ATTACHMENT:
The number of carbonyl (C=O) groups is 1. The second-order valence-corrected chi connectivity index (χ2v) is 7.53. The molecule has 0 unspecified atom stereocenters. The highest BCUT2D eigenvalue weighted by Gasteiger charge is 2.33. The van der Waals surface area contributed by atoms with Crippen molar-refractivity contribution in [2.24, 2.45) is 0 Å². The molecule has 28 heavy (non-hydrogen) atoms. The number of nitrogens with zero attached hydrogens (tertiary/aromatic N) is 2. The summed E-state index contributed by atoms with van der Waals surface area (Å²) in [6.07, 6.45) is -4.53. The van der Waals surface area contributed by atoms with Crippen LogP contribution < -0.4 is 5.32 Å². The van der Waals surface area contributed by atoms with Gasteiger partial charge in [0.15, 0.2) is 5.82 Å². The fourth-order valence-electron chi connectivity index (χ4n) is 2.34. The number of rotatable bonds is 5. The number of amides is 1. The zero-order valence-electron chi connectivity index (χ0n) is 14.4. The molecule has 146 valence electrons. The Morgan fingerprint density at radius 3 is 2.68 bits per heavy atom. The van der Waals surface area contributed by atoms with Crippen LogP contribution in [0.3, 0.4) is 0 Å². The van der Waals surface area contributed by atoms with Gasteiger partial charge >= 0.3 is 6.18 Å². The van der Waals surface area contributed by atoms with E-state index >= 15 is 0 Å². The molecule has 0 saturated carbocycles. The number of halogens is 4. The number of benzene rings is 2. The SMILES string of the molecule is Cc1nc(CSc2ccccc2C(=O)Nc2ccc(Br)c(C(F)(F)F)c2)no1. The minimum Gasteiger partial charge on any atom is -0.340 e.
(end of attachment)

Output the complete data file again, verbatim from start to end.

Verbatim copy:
The number of carbonyl (C=O) groups is 1. The second-order valence-corrected chi connectivity index (χ2v) is 7.53. The molecule has 0 unspecified atom stereocenters. The highest BCUT2D eigenvalue weighted by Gasteiger charge is 2.33. The van der Waals surface area contributed by atoms with Crippen molar-refractivity contribution in [2.24, 2.45) is 0 Å². The molecule has 28 heavy (non-hydrogen) atoms. The number of nitrogens with zero attached hydrogens (tertiary/aromatic N) is 2. The summed E-state index contributed by atoms with van der Waals surface area (Å²) in [6.07, 6.45) is -4.53. The van der Waals surface area contributed by atoms with Crippen LogP contribution < -0.4 is 5.32 Å². The van der Waals surface area contributed by atoms with Gasteiger partial charge in [0.15, 0.2) is 5.82 Å². The fourth-order valence-electron chi connectivity index (χ4n) is 2.34. The number of rotatable bonds is 5. The number of amides is 1. The zero-order valence-electron chi connectivity index (χ0n) is 14.4. The molecule has 146 valence electrons. The Morgan fingerprint density at radius 3 is 2.68 bits per heavy atom. The van der Waals surface area contributed by atoms with Crippen LogP contribution in [0.3, 0.4) is 0 Å². The van der Waals surface area contributed by atoms with Gasteiger partial charge >= 0.3 is 6.18 Å². The van der Waals surface area contributed by atoms with E-state index >= 15 is 0 Å². The molecule has 0 saturated carbocycles. The number of halogens is 4. The number of benzene rings is 2. The SMILES string of the molecule is Cc1nc(CSc2ccccc2C(=O)Nc2ccc(Br)c(C(F)(F)F)c2)no1. The minimum Gasteiger partial charge on any atom is -0.340 e.